The NBA season has been approved by all the necessary partners to restart in late July at Walt Disney World. This batch of 10 Takeaways is going to break down all you need to know in “who, what, when, where, why and how” style, with a few bonus topics specific to the Boston Celtics thrown in.
1. Who: The approved plan will bring 22 teams to Walt Disney World. The way the NBA determined the 22 teams was bit complex. They looked back at their history and figured out that with an average of 17 games to play, there was precedent of a team coming from as far back as six games out to snag a playoff spot. That means in the Western Conference, they invited five additional teams outside of the current playoff picture. In the Eastern Conference, that process saw the Washington Wizards as the lone extra invitee.
2. What: When teams get to Florida in early-July, they’ll have about a three-week training camp, and likely a couple of warm-up games/scrimmages. From there, each team will play eight “seeding games”. The results of these eight games will be tacked on to teams’ current records.
Where it gets interesting is at the bottom of the playoff standings. If Washington in the East, or one of the five teams in the West, can get to within four games of the playoffs, then we’ll have a play-in process. In that scenario, the ninth-place team will have to beat the eighth-place team twice to make it into the playoffs.
·Let’s do an example in the East: Washington is currently 5.5 games behind the Orlando Magic for the 8-seed. If they can make up that 1.5 games, then Washington and Orlando will take part in the play-in. If Orlando wins once, they are in. If Washington wins two in a row, they are in.
For everyone else, they’ll slot in 1-7 by conference as usual. That means the Milwaukee Bucks and Los Angeles Lakers have all but wrapped up the top seeds in each conference. For the Celtics, it’s going to be hard for them to catch Toronto for the 2-seed, but it’s equally as hard for the Miami Heat to catch Boston for the 3-seed.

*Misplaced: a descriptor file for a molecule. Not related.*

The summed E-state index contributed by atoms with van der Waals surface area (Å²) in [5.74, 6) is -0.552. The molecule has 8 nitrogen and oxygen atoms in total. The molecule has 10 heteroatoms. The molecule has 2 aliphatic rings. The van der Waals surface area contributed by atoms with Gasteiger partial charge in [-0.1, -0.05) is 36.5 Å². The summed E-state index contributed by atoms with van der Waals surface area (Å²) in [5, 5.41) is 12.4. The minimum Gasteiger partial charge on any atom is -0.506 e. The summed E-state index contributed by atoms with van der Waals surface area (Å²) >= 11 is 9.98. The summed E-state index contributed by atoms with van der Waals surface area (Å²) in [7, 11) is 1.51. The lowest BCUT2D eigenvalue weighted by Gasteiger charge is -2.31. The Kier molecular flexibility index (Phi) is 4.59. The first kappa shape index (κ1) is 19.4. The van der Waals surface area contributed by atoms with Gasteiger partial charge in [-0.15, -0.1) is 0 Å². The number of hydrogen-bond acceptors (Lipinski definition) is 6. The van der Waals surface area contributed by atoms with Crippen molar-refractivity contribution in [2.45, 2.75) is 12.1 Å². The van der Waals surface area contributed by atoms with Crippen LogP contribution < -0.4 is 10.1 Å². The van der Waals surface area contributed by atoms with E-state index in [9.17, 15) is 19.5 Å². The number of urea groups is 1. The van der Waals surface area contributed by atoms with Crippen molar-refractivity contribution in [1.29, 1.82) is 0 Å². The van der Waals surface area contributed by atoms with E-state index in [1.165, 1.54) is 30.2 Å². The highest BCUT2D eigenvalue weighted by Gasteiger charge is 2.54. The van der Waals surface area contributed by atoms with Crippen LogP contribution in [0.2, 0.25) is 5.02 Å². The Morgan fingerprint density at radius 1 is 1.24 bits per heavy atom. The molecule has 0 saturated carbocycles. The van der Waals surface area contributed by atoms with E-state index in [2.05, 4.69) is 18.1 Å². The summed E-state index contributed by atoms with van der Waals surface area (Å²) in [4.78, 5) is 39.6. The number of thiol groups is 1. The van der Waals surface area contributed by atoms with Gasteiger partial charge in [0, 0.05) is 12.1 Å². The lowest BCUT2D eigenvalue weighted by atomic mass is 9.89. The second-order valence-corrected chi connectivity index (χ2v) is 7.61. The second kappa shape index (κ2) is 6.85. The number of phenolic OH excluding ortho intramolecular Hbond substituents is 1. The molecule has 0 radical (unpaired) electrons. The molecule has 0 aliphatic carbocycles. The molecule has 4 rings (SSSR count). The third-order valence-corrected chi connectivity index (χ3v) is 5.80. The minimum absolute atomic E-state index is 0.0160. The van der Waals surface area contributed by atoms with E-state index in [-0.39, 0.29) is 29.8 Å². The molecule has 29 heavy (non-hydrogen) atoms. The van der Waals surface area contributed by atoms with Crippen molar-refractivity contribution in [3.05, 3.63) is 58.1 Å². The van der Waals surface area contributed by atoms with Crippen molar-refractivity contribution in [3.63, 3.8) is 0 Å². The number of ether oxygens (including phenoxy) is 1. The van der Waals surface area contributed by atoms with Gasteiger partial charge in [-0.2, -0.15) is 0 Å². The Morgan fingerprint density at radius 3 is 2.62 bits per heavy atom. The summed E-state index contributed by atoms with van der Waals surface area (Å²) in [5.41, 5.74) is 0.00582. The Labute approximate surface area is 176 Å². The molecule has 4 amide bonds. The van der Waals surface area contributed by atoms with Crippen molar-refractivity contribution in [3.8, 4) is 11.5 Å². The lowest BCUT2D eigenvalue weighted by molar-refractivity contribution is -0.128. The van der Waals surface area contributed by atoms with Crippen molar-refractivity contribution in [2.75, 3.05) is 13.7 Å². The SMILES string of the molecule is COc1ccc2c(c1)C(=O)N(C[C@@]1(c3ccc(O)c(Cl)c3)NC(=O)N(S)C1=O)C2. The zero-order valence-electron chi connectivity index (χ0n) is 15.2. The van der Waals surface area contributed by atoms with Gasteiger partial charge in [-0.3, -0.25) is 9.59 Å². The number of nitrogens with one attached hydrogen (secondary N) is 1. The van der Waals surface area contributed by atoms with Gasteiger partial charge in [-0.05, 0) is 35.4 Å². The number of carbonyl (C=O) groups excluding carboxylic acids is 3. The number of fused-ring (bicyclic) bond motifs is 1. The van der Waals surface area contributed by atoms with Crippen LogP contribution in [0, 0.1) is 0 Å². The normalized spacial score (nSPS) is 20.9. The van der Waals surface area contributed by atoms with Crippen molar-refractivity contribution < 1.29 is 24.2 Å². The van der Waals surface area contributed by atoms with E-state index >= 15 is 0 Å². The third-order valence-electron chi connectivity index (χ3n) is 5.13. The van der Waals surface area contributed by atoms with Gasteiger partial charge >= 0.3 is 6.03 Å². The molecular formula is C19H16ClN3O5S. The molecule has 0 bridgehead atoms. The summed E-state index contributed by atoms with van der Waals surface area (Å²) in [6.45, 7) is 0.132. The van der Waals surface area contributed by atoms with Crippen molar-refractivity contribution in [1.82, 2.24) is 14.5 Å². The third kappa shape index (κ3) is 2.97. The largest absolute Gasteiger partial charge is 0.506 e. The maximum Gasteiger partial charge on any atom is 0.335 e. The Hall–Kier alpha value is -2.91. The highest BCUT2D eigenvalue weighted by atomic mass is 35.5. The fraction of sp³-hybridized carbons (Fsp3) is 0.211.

And, lastly, it’s important to note that the playoffs will be by conference, as they have always been. While 1-16 seeding was bandied about, it’s not happening. And the entire playoffs will be 7-game series, as we are used to seeing.
3. When: The timeline hasn’t been completely finalized, but it’s likely to look like this:
·Mid-June – Players mandatorily return to team facilities
·Early-July – Teams arrive at Walt Disney World
·July 31 – Seeding games start
·Mid-August – Playoffs start
·August 25 – 2020 NBA Draft Lottery
·October 12 – Latest possible date for NBA Final Game 7
·October 15 – 2020 NBA Draft
·Mid-October (following Draft) – Free agency opens
·Early to mid-November – Training camp opens
·December – 2020-21 season starts. This date is expected to fall somewhere between December 1 and December 25.
4. Where: The NBA is going to Walt Disney World! Players will stay on Walt Disney World property (likely in one to three resorts) and will play games at the ESPN Wide World of Sports complex. Back in mid-April, this article broke down what the facilities are like at the ESPN Wide World for Sports. While players won’t be in a “bubble” in the strictest terms, they will be limited in movements. Your favorite NBA star isn’t going to be spotted riding Space Mountain, but he get some rounds of golf in if he wants. And forget about planning a trip hoping to stumble on the rest of the NBA season. Everything will be locked down and all games will be played without fans present.
5. Why: There are two reasons this is happening. The altruistic reason is that the NBA wants to complete this season and to crown a champion. They do not want a blank space on 2020 in the record books.
The other, and probably more real, reason is money. The NBA has already lost around a billion dollars in revenue. To not stage the 2020 NBA Playoffs, would cost the league at least a billion more. That’s not something the teams or players want. Thus, the motivation to get back to playing.
6. How: We know what things are going to look like schedule-wise from the numbers of games, the potential play-in process and then the playoffs. But as the timeline above tells us, this is a pretty tight window to play 88 seeding games, as many as four play-in games and then a full playoffs. Just playing the 88 seeding games over 16 days is 5-6 games per day. And, unlike when teams are scattered all over the country in their own arenas, they are playing in one place, with likely a couple of venues set up as game courts.